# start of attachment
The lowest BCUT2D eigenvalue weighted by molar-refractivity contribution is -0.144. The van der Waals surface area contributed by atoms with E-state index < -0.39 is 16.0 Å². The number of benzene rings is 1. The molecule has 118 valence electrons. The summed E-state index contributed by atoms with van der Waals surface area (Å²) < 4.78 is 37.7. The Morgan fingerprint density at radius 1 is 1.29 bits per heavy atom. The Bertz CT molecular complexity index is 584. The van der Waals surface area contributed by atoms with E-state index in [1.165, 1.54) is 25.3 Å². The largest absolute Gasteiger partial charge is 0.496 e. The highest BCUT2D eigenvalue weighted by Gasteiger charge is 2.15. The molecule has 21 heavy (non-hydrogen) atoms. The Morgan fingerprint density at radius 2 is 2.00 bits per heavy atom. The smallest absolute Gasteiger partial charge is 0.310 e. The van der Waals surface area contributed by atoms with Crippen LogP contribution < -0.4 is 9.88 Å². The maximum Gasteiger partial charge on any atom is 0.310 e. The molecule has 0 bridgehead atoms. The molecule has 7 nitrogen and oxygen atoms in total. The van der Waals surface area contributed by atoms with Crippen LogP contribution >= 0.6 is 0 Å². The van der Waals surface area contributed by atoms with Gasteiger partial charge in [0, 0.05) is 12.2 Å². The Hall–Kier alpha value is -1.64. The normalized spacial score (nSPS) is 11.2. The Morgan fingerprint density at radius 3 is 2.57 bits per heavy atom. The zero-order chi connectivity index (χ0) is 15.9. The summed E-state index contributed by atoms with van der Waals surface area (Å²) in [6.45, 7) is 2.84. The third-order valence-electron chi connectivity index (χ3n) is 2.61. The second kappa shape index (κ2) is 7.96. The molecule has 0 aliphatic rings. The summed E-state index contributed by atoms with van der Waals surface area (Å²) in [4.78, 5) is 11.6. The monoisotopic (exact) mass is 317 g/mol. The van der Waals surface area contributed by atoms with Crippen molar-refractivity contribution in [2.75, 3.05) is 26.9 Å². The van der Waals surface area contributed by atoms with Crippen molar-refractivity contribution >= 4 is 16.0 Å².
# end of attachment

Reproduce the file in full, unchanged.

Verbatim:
The lowest BCUT2D eigenvalue weighted by molar-refractivity contribution is -0.144. The van der Waals surface area contributed by atoms with E-state index < -0.39 is 16.0 Å². The number of benzene rings is 1. The molecule has 118 valence electrons. The summed E-state index contributed by atoms with van der Waals surface area (Å²) < 4.78 is 37.7. The Morgan fingerprint density at radius 1 is 1.29 bits per heavy atom. The Bertz CT molecular complexity index is 584. The van der Waals surface area contributed by atoms with E-state index in [1.165, 1.54) is 25.3 Å². The largest absolute Gasteiger partial charge is 0.496 e. The highest BCUT2D eigenvalue weighted by Gasteiger charge is 2.15. The molecule has 21 heavy (non-hydrogen) atoms. The Morgan fingerprint density at radius 2 is 2.00 bits per heavy atom. The smallest absolute Gasteiger partial charge is 0.310 e. The van der Waals surface area contributed by atoms with Crippen LogP contribution < -0.4 is 9.88 Å². The maximum Gasteiger partial charge on any atom is 0.310 e. The molecule has 0 bridgehead atoms. The molecule has 7 nitrogen and oxygen atoms in total. The van der Waals surface area contributed by atoms with Crippen LogP contribution >= 0.6 is 0 Å². The van der Waals surface area contributed by atoms with Gasteiger partial charge in [0, 0.05) is 12.2 Å². The Hall–Kier alpha value is -1.64. The normalized spacial score (nSPS) is 11.2. The Morgan fingerprint density at radius 3 is 2.57 bits per heavy atom. The zero-order chi connectivity index (χ0) is 15.9. The summed E-state index contributed by atoms with van der Waals surface area (Å²) in [6.45, 7) is 2.84. The third-order valence-electron chi connectivity index (χ3n) is 2.61. The second kappa shape index (κ2) is 7.96. The molecule has 0 aliphatic rings. The summed E-state index contributed by atoms with van der Waals surface area (Å²) in [4.78, 5) is 11.6. The monoisotopic (exact) mass is 317 g/mol. The van der Waals surface area contributed by atoms with Crippen molar-refractivity contribution in [2.75, 3.05) is 26.9 Å². The van der Waals surface area contributed by atoms with Crippen molar-refractivity contribution >= 4 is 16.0 Å².